Coca-Cola Violence and the Courts
“The campaign is a movement of ‘we’s’ and not ‘I’s’,” said Ray Rogers, the campaign’s director, “and we need all the help we can get if justice is to prevail.”
In 2001 and 2006, lawsuits were filed in the United States against Coca-Cola and its Colombian bottlers, charging that the bottlers “contracted with or otherwise directed paramilitary security forces that utilized extreme violence and murdered, tortured, unlawfully detained or otherwise silenced trade union leaders”.
The suits were filed by the International Labor Rights Fund and the United Steelworkers union on behalf of SINALTRAINAL – the major union representing Coca-Cola workers in Colombia – several of its members who were falsely imprisoned and the survivors of Isidro Gil and Adolfo de Jesus Munera, two of its murdered officers. SINALTRAINAL vice-president Juan Carlos Galvis, best summed up the seriousness of the struggle with Coca-Cola: “If we lose this fight against Coke, first we will lose our union, next we will lose our jobs and then we will all lose our lives.”
In 2010, another lawsuit was filed on behalf of eight plaintiffs against Coca-Cola and Coke processing and bottling plants in Guatemala. This case involves charges of murder, rape and torture, including allegations that the son and nephew of union leader Jose Alberto Vicente Chavez were murdered and his teenage daughter gang-raped because of his union activities.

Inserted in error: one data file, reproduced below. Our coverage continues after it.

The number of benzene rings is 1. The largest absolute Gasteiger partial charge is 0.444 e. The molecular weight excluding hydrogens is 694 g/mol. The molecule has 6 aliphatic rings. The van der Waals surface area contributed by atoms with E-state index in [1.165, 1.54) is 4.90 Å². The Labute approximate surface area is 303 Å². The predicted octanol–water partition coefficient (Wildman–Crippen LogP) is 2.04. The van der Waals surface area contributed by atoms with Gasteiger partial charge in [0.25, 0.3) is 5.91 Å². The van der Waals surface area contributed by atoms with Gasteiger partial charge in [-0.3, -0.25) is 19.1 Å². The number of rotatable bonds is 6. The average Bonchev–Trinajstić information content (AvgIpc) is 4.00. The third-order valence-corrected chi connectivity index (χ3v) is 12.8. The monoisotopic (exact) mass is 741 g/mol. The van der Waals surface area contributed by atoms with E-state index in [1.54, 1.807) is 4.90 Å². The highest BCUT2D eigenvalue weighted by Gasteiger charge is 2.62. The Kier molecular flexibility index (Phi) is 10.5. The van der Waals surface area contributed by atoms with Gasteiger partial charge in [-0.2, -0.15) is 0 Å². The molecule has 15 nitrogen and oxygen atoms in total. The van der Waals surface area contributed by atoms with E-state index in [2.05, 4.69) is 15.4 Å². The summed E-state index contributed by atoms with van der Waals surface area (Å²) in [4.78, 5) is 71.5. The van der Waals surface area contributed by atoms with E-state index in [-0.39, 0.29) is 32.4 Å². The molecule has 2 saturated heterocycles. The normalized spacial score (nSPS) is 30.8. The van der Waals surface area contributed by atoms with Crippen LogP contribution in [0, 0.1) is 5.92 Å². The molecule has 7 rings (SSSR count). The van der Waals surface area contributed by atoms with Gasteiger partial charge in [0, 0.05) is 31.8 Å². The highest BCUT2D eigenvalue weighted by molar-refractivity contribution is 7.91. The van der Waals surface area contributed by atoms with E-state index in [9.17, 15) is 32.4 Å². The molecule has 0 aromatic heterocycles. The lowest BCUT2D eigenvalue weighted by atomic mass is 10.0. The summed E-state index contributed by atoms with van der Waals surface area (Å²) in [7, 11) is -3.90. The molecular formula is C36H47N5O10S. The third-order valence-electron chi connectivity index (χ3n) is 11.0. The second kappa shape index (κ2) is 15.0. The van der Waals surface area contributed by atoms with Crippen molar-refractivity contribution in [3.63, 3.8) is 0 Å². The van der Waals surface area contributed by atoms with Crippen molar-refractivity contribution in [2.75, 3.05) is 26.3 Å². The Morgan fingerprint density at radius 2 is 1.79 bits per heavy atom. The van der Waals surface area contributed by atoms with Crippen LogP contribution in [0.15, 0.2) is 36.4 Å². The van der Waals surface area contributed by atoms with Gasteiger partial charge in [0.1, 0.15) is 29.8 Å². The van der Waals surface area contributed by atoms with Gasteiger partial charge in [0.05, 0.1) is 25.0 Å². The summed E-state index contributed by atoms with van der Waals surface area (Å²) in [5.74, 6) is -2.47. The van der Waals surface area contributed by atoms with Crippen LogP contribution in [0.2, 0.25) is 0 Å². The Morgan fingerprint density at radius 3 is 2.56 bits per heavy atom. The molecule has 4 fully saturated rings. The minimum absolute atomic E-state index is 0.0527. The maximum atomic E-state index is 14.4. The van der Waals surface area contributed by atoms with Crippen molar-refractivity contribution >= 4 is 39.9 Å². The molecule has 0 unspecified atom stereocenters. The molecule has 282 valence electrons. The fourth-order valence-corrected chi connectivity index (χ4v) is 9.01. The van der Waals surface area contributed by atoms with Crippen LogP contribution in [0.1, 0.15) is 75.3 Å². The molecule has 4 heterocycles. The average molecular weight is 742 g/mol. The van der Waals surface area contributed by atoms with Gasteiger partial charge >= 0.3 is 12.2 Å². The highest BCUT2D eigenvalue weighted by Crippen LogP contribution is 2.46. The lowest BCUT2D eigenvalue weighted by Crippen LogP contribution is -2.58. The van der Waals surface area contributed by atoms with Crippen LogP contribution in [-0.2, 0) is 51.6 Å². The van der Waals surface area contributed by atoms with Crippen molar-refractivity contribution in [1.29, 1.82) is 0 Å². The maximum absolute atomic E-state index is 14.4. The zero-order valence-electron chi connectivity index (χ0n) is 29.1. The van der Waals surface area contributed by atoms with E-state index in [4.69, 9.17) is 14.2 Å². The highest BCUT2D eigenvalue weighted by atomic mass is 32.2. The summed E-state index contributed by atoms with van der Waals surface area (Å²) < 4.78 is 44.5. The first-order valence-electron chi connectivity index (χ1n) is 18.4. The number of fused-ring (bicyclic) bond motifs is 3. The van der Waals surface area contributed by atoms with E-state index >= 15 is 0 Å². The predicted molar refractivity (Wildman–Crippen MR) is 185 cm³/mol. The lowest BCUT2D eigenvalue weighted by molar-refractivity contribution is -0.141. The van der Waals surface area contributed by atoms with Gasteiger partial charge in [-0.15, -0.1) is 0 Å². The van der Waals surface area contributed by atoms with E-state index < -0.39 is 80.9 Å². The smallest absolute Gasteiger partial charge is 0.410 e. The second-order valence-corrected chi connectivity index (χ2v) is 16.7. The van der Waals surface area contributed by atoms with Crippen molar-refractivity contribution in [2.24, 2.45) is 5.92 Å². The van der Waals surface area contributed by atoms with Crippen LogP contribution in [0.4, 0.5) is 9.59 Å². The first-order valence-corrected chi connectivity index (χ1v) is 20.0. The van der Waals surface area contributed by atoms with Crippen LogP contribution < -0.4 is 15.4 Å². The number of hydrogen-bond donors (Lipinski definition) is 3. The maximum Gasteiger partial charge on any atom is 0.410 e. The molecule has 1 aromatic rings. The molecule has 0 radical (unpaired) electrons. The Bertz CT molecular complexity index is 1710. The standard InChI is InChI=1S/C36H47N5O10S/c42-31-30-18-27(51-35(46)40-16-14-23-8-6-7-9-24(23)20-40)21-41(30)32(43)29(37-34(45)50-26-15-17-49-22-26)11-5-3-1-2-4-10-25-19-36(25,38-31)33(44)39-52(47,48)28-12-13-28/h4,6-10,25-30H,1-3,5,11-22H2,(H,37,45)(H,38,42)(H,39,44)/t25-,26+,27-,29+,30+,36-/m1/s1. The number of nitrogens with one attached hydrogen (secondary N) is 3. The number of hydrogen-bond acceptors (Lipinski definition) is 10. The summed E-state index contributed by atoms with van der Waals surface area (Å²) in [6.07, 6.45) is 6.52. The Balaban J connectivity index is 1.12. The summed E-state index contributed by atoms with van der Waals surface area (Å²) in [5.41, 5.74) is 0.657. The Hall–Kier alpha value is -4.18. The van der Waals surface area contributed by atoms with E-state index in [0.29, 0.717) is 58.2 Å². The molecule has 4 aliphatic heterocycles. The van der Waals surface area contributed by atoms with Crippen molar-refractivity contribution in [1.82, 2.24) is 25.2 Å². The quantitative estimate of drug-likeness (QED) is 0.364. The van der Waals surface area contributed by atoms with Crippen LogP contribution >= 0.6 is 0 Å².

Other plaintiffs include union leader Armando Palacios and his family, who were victims of violence, including an attempt on Palacios’ life, in response to his lawful union activities. They were forced to flee Guatemala and are now living in the United States as political exiles.
The Film Coke Does Not Want You to See
Produced by the National Film Board of Canada and directed by German Gutierrez and Carmen Garcia, the film follows Campaign to Stop Killer Coke director Ray Rogers and labour rights lawyers Daniel Kovalik and Terry Collingsworth as they attempt to hold Coca-Cola accountable in a human rights and legal battle.
In 2010, Coca-Cola’s lawyers threatened legal action against the National Film Board of Canada, grassroots film collective Cinema Politica and sponsors of the International Human Rights Film Festival in Paris, France, if they showed the film. Fortunately, they did not cave in to Coke’s bullying and the film is playing to standing-room-only audiences.
The film focuses on only one aspect of Coke’s sinful world, but the company and its bottlers are involved in many other horrible crimes and misconduct.
Books Expose Child Labour and Other Abuses
Another book, The Coke Machine by Michael Blanding, was published in the United States in September 2010. A review of the book noted that “the colors of Coke, red and white, are appropriate, because while they whitewash the truth, there is blood on their hands...”
Coca-Cola & Tax Evasion
In China, based on undercover investigations at several Coke plants, Chinese press reported in December 2008 that Coke employees are “involved in the most dangerous, intense and tiresome labor, work the longest hours, but receive the lowest wages and face arrears and even cutbacks in their pay”. One investigator claimed that Coke violated Chinese labour laws and reported that workers “often worked 12 hours per day for an entire month without a single day off”.